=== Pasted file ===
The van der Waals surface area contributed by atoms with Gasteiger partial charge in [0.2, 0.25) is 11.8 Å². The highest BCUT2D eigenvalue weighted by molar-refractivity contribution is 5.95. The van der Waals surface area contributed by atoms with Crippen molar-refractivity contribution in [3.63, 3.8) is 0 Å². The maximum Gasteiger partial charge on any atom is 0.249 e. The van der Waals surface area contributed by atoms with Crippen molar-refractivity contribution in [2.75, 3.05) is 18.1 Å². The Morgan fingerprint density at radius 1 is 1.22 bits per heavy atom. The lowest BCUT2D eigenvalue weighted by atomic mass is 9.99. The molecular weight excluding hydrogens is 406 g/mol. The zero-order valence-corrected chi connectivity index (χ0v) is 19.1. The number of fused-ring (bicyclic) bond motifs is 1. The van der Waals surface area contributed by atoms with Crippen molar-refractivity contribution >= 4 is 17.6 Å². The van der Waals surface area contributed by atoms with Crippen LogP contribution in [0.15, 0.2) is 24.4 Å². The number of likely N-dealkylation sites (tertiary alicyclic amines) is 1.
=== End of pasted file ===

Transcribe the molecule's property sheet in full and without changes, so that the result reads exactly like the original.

The van der Waals surface area contributed by atoms with Gasteiger partial charge in [0.2, 0.25) is 11.8 Å². The highest BCUT2D eigenvalue weighted by molar-refractivity contribution is 5.95. The van der Waals surface area contributed by atoms with Crippen molar-refractivity contribution in [3.63, 3.8) is 0 Å². The maximum Gasteiger partial charge on any atom is 0.249 e. The van der Waals surface area contributed by atoms with Crippen molar-refractivity contribution in [2.75, 3.05) is 18.1 Å². The Morgan fingerprint density at radius 1 is 1.22 bits per heavy atom. The lowest BCUT2D eigenvalue weighted by atomic mass is 9.99. The molecular weight excluding hydrogens is 406 g/mol. The zero-order valence-corrected chi connectivity index (χ0v) is 19.1. The number of fused-ring (bicyclic) bond motifs is 1. The van der Waals surface area contributed by atoms with Crippen molar-refractivity contribution >= 4 is 17.6 Å². The van der Waals surface area contributed by atoms with Crippen LogP contribution in [0.15, 0.2) is 24.4 Å². The number of likely N-dealkylation sites (tertiary alicyclic amines) is 1.